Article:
Capture Raspberry Pi kernel crashes

I’m experiencing kernel panics in a headless Raspberry Pi with Fedora 29 Server and need a way to capture what is happening.

First I tried to enable kdump, but this doesn’t seem possible. If someone has done it, I’d like to hear.

What I’m using now, is enabling netconsole to log all the kernel messages over the network to a rsyslog server. This is the config in the Pi:

/etc/modules-load.d/netconsole.conf:

netconsole

/etc/modprobe.d/netconsole.conf:

options netconsole netconsole=4444@10.0.0.1/eth0,20514@10.0.0.2/00:11:22:33:44:55

From the netconsole documentation:

 netconsole=[+][src-port]@[src-ip]/[],[tgt-port]@/[tgt-macaddr]

   where
        +             if present, enable extended console support
        src-port      source for UDP packets (defaults to 6665)
        src-ip        source IP to use (interface address)
        dev           network interface (eth0)
        tgt-port      port for logging agent (6666)
        tgt-ip        IP address for logging agent
        tgt-macaddr   ethernet MAC address for logging agent (broadcast)

And in the rsyslog server:

/etc/rsyslog.d/pi-remote.conf:

$ModLoad imudp
$RuleSet remote

if $fromhost-ip=='10.0.0.1' then /var/log/remote/pi-netconsole.log
& stop

$InputUDPServerBindRuleset remote
$UDPServerRun 20514

$RuleSet RSYSLOG_DefaultRuleset

/etc/logrotate.d/remote-netconsole:

/var/log/remote/*.log
{
        copytruncate
        rotate 30
        daily
        missingok
        dateext
        notifempty
        delaycompress
        compress
        maxage 31
        postrotate
                /usr/bin/systemctl kill -s HUP rsyslog.service >/dev/null 2>&1 || true
        endscript
}
# firewall-cmd --add-port=20514/udp
# firewall-cmd --add-port=20514/udp --permanent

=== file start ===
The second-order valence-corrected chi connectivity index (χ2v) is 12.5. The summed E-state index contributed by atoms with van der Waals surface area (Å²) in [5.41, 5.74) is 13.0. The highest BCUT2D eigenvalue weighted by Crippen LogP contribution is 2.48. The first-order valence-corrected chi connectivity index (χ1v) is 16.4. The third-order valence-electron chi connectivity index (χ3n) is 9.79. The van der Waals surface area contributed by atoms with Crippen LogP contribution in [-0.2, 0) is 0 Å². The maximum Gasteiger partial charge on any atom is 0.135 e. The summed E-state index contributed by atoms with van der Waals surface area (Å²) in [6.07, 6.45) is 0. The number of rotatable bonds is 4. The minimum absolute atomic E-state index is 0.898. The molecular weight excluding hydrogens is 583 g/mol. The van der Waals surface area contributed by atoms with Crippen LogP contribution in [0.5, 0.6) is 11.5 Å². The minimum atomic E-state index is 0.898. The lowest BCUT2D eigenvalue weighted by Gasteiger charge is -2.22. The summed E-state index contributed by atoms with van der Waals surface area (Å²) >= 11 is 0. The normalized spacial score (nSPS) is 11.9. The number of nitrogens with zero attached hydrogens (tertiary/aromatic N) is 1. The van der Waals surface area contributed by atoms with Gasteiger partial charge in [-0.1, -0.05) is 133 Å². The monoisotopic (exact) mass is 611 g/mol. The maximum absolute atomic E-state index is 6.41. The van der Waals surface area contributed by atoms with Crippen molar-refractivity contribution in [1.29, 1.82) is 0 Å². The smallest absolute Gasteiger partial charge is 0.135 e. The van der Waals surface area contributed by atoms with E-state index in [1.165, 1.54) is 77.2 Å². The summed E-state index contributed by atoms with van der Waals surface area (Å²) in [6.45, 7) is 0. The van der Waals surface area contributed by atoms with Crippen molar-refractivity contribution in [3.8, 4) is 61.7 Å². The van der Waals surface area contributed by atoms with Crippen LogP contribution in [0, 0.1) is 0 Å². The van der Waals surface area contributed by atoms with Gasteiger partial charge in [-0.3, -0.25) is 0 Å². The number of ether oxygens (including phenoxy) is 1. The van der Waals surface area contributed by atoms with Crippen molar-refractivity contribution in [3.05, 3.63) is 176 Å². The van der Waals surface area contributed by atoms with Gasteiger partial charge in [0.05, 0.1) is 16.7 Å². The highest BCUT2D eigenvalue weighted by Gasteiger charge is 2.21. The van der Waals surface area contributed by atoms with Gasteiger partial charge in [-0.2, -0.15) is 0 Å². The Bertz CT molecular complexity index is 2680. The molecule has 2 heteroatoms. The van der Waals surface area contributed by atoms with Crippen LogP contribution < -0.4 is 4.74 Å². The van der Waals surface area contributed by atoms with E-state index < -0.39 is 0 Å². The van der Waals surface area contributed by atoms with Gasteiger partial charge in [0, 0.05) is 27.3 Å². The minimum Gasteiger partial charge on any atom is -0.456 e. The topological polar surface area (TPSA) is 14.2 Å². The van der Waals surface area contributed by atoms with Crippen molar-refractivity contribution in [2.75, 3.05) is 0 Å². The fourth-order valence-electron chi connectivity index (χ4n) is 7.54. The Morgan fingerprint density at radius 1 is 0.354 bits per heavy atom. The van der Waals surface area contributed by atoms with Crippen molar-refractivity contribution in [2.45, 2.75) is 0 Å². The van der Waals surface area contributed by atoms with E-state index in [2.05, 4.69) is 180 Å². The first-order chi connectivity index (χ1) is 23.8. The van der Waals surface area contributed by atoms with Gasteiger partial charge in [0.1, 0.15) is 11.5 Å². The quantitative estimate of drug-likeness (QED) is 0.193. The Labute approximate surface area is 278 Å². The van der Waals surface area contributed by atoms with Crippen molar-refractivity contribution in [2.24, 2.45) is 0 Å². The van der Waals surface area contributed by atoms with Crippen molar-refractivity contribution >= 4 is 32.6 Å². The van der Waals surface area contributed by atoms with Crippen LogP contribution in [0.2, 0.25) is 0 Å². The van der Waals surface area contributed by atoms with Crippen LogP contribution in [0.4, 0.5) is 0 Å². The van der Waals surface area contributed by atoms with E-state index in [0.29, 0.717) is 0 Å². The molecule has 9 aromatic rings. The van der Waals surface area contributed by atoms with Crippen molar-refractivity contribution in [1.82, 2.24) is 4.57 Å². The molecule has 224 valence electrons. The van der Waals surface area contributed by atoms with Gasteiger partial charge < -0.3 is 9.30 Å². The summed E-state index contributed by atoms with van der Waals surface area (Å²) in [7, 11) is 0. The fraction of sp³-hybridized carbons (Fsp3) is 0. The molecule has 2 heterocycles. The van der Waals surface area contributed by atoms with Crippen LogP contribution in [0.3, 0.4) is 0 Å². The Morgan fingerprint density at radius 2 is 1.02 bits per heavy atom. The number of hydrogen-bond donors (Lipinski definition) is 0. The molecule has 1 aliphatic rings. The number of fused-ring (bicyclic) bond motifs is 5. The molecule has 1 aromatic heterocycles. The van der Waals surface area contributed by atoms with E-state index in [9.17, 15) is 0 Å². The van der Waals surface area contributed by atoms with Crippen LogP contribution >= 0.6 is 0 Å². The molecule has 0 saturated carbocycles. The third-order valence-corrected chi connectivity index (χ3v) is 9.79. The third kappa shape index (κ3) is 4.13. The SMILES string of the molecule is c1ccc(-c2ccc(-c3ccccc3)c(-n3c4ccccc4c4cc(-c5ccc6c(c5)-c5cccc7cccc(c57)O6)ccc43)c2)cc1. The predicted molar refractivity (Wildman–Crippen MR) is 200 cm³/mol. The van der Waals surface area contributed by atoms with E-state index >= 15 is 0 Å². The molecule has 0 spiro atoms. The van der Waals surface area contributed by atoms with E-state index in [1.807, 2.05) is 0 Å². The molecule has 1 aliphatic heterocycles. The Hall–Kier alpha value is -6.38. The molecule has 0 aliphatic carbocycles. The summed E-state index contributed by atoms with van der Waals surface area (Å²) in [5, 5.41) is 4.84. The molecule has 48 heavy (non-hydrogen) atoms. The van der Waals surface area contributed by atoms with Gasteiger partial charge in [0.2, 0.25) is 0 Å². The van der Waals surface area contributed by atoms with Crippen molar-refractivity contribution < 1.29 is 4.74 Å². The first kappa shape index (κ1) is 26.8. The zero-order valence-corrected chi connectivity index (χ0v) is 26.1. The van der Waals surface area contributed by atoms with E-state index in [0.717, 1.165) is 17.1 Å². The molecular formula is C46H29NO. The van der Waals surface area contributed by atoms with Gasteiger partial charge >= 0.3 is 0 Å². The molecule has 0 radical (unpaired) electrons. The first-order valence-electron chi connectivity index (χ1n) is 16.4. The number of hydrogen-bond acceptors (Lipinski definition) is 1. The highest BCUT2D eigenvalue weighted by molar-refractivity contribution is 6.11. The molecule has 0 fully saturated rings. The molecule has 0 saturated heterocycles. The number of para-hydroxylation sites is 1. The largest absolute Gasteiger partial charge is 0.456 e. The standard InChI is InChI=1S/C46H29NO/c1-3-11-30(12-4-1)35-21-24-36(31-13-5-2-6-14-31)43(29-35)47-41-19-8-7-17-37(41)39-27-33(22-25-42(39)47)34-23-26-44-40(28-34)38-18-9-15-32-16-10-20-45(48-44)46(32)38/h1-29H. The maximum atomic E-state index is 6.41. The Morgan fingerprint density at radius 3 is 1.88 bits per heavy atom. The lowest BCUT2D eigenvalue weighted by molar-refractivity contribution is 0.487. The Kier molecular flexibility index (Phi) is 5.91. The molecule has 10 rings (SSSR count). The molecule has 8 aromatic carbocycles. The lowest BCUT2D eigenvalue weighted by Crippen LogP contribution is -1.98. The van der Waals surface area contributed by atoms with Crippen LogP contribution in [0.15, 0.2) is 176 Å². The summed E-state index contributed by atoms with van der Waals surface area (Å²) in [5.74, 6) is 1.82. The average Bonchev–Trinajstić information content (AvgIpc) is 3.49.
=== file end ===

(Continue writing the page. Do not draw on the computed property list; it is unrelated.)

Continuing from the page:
I’ve used this documentation:
https://fedoraproject.org/wiki/Netconsole
https://www.kernel.org/doc/Documentation/networking/netconsole.txt
https://michael.stapelberg.de/posts/2013-09-16-remote_syslog/

EDIT 03/02/2019:

I just realized there is a netconsole-service package you can install and provides an easy configuration file and service unit:

/etc/sysconfig/netconsole

# This is the configuration file for the netconsole service. By starting
# this service you allow a remote syslog daemon to record console output
# from this system.

# The local port number that the netconsole module will use
# LOCALPORT=6666

# The ethernet device to send console messages out of (only set this if it
# can't be automatically determined)
# DEV=

# The IP address of the remote syslog server to send messages to
SYSLOGADDR=10.0.0.2

# The listening port of the remote syslog daemon
SYSLOGPORT=20514

# The MAC address of the remote syslog server (only set this if it can't
# be automatically determined)
SYSLOGMACADDR="00:11:22:33:44:55"
# systemctl enable netconsole
# systemctl start netconsole
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Set window title in tmux or screen to the hostname you are connecting by ssh

To set the window title in tmux or screen to the hostname you are connecting by ssh, add this to your ~/.bashrc:

settitle() {
    printf "\033k$1\033\\"
}

ssh() {
    local sshargs=("$@")
    local do_settitle=1
    tty -s || local do_settitle=0
    if [ "${TERM:0:6}" != "screen" ]; then
        local do_settitle=0
    fi
    if [ $do_settitle -eq 1 ]; then
        if [ "$1" == "-l" ]; then
            shift 2
        fi
       settitle "$*"
    fi
    command ssh "${sshargs[@]}"
    if [ $do_settitle -eq 1 ]; then
        settitle "bash"
    fi
}

Configure an instance of old versions of Java and Firefox

Everyday is harder to manage old hardware or access outdated intranet websites because the browser security is tighter with every release. Many appliances use unsigned Java applets or insecure ciphers and protocols.

My first solution to this problem was to have a Windows VM in my laptop with old versions of everything: Firefox, Java, Flash… but running the VM in my underpowered laptop was too slow and made the system sluggish.

Here I describe how to run an old Firefox instance with an old Java.

Continue reading Configure an instance of old versions of Java and Firefox

Internet connection sharing with NetworkManager

With this recipe we will create a wireless access point in our laptop to share our wired Internet connection. This is quite useful where you only have a wired Internet connection (e.g. my work place) for giving access to your phone.

This is done in Fedora 25 Workstation with NetworkManager.

Continue reading Internet connection sharing with NetworkManager

Monitor Salicru SPS SOHO+ UPS with NUT

I’ve successfully monitored a Salicru SPS SOHO+ UPS with NUT following these steps.

In this example I have two Fedora servers, a master where the UPS is connected by USB and a client which is also powered by this UPS but monitors its status by network. With the default configuration the clients will be powered down in an outage when the battery reaches critical levels.

Continue reading Monitor Salicru SPS SOHO+ UPS with NUT